Being one of the key contributors to the success of the $25 billion federal foreclosure settlement, California Attorney General Kamala Harris had to expect that trying to literally adopt the major components of the federal agreement and make them permanent fixtures in California law was going to face potentially harsh criticism. Plus, she wanted to expand the impact of the federal agreement to effect more than just the nation’s big 5 lenders but instead apply to all lenders and mortgages in the state.
Well indeed the California Homeowner Bill of Rights does all that, and thus it has been criticized and picked apart. In April the package received a good tongue lashing from none other than the Federal Housing Finance Agency (FHFA), the agency charged with overseeing the conservatorship of Fannie Mae and Freddie Mac. The FHFA put forth its two cents worth of commentary in a letter from its general counsel describing what the agency feels is wrong with what Harris is trying to accomplish at the state level and how it conflicts with federal law.
Members of the California Democratic Congressional Delegation quickly responded with a letter of their own addressed to FHFA General Counsel Alfred Pollard, questioning both the content and intent of his message.
The response states in part that Pollard’s letter was “not requested by the Conference Committee” and that it “questions the needs for states to enact laws seeking to assist homeowners at risk of foreclosure, on the grounds that such laws needlessly delay foreclosures. After a careful review, we have concluded that your letter is devoid of any substantive analysis, takes the path of least resistance, which is most beneficial to the financial industry but most harmful to at-risk homeowners…”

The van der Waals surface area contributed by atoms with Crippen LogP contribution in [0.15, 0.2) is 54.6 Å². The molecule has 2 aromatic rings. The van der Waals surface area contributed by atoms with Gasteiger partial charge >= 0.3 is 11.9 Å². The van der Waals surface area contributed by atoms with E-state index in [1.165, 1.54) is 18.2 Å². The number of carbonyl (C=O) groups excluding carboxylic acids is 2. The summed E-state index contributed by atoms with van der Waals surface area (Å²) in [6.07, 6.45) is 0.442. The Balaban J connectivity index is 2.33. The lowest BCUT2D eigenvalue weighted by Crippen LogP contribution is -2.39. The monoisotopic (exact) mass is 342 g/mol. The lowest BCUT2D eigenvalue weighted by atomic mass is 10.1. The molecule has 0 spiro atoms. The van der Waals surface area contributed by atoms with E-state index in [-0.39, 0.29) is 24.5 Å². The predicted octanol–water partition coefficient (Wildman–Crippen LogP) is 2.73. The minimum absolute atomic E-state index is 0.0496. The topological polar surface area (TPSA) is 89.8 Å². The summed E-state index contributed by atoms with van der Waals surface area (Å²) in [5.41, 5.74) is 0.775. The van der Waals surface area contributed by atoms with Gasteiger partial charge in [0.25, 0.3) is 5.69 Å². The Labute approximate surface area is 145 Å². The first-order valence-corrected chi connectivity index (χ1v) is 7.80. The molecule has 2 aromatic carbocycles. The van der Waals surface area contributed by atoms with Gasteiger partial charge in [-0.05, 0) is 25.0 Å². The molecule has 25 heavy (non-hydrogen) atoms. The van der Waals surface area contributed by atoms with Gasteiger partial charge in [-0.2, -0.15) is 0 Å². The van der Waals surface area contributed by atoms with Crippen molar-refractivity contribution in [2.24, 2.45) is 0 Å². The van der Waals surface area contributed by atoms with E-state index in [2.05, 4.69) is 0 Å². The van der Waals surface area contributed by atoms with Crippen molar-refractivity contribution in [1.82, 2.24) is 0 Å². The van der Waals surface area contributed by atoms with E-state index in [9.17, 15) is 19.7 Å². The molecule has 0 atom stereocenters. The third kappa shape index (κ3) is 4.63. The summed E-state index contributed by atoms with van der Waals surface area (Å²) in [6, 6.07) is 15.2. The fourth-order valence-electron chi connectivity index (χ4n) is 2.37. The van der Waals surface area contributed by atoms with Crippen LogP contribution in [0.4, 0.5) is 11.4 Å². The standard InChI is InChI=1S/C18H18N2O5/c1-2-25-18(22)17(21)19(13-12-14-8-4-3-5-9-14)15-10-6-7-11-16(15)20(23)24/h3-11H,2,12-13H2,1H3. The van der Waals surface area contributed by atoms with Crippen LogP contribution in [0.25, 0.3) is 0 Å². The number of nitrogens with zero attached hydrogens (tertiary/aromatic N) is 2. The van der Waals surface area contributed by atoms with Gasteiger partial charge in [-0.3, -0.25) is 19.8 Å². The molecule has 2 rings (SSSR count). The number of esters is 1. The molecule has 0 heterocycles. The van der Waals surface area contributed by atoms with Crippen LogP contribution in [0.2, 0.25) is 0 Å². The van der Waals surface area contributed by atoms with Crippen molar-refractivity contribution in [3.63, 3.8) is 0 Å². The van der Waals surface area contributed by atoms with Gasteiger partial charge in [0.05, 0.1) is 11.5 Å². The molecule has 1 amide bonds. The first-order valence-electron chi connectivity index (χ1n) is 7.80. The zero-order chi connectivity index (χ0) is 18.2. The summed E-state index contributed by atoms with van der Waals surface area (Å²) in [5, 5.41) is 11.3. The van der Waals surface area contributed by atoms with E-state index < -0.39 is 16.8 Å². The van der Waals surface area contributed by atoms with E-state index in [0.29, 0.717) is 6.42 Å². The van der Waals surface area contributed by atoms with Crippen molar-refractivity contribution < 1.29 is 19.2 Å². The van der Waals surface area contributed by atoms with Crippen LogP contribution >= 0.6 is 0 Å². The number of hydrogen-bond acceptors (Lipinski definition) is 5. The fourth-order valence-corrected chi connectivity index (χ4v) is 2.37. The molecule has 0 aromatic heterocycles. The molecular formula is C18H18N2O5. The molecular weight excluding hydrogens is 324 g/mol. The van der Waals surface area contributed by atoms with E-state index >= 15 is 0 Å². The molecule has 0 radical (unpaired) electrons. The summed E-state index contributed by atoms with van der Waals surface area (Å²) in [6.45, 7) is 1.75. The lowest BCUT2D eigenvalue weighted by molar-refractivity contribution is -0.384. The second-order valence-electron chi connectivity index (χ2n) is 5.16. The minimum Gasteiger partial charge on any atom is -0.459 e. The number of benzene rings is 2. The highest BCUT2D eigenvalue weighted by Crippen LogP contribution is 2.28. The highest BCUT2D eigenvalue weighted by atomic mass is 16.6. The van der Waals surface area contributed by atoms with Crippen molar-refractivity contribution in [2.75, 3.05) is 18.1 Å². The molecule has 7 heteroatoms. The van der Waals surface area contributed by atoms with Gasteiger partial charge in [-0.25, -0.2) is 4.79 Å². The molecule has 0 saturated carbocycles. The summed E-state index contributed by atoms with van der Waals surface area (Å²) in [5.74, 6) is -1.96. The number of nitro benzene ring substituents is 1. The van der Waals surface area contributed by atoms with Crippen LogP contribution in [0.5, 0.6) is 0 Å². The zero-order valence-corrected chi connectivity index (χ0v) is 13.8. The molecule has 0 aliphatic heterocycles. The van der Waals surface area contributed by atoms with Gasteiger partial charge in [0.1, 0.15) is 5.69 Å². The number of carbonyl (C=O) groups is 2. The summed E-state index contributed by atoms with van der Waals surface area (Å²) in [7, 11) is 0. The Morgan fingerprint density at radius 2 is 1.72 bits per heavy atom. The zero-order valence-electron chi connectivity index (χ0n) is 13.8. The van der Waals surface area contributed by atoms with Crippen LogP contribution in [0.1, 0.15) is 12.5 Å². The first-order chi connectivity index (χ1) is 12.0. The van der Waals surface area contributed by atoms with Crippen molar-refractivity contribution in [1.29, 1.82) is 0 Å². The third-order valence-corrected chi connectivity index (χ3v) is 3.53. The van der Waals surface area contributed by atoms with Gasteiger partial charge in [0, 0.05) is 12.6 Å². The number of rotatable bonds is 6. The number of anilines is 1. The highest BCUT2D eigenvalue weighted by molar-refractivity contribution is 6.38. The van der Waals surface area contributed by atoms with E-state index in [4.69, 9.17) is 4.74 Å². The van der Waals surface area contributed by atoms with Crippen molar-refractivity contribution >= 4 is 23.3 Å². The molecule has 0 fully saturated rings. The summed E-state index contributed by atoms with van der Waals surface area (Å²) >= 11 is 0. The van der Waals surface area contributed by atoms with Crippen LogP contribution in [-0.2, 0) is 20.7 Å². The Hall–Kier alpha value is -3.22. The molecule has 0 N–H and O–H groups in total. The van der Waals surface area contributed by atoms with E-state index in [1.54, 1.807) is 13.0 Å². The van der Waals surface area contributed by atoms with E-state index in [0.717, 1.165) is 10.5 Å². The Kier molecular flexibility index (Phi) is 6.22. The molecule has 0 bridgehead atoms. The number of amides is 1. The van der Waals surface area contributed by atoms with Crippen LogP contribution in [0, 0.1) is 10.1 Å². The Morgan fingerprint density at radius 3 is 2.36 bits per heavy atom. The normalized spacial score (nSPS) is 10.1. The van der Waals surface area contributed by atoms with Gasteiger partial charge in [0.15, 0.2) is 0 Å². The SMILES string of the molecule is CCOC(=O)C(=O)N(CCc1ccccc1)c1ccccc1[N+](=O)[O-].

While this battle ensues, two of the components passed out of both houses of the state legislature in late May. Assembly Bill 1763 and its companion bill, Senate Bill 1474, were passed unanimously with bipartisan support, allowing Harris’ office to impanel a special grand jury to investigate and prosecute multi-jurisdictional financial crimes against the state.
The other bill that passed with bipartisan support was Assembly Bill 1950 which extends the statute of limitations from one year to four years for violations of the law connected with foreclosure-related scams including acting as a real estate agent without a license, and charging up-front fees for loan modification services.
Stay tuned. This political football game could run into overtime as the election season heats up.
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